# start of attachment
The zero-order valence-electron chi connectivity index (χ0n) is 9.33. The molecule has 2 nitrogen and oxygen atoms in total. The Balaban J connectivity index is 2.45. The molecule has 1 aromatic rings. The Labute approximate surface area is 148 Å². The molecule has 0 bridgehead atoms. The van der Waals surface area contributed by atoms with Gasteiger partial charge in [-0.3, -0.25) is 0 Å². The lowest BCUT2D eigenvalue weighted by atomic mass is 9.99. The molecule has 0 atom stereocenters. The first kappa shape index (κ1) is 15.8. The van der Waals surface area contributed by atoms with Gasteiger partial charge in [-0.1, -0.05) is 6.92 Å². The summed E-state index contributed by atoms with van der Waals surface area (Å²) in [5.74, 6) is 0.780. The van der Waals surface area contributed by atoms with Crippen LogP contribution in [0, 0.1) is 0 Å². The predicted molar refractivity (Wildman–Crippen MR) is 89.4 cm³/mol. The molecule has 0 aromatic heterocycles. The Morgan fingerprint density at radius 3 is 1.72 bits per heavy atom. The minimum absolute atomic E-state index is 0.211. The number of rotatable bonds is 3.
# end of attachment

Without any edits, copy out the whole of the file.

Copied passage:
The zero-order valence-electron chi connectivity index (χ0n) is 9.33. The molecule has 2 nitrogen and oxygen atoms in total. The Balaban J connectivity index is 2.45. The molecule has 1 aromatic rings. The Labute approximate surface area is 148 Å². The molecule has 0 bridgehead atoms. The van der Waals surface area contributed by atoms with Gasteiger partial charge in [-0.3, -0.25) is 0 Å². The lowest BCUT2D eigenvalue weighted by atomic mass is 9.99. The molecule has 0 atom stereocenters. The first kappa shape index (κ1) is 15.8. The van der Waals surface area contributed by atoms with Gasteiger partial charge in [-0.1, -0.05) is 6.92 Å². The summed E-state index contributed by atoms with van der Waals surface area (Å²) in [5.74, 6) is 0.780. The van der Waals surface area contributed by atoms with Crippen LogP contribution in [0, 0.1) is 0 Å². The predicted molar refractivity (Wildman–Crippen MR) is 89.4 cm³/mol. The molecule has 0 aromatic heterocycles. The Morgan fingerprint density at radius 3 is 1.72 bits per heavy atom. The minimum absolute atomic E-state index is 0.211. The number of rotatable bonds is 3.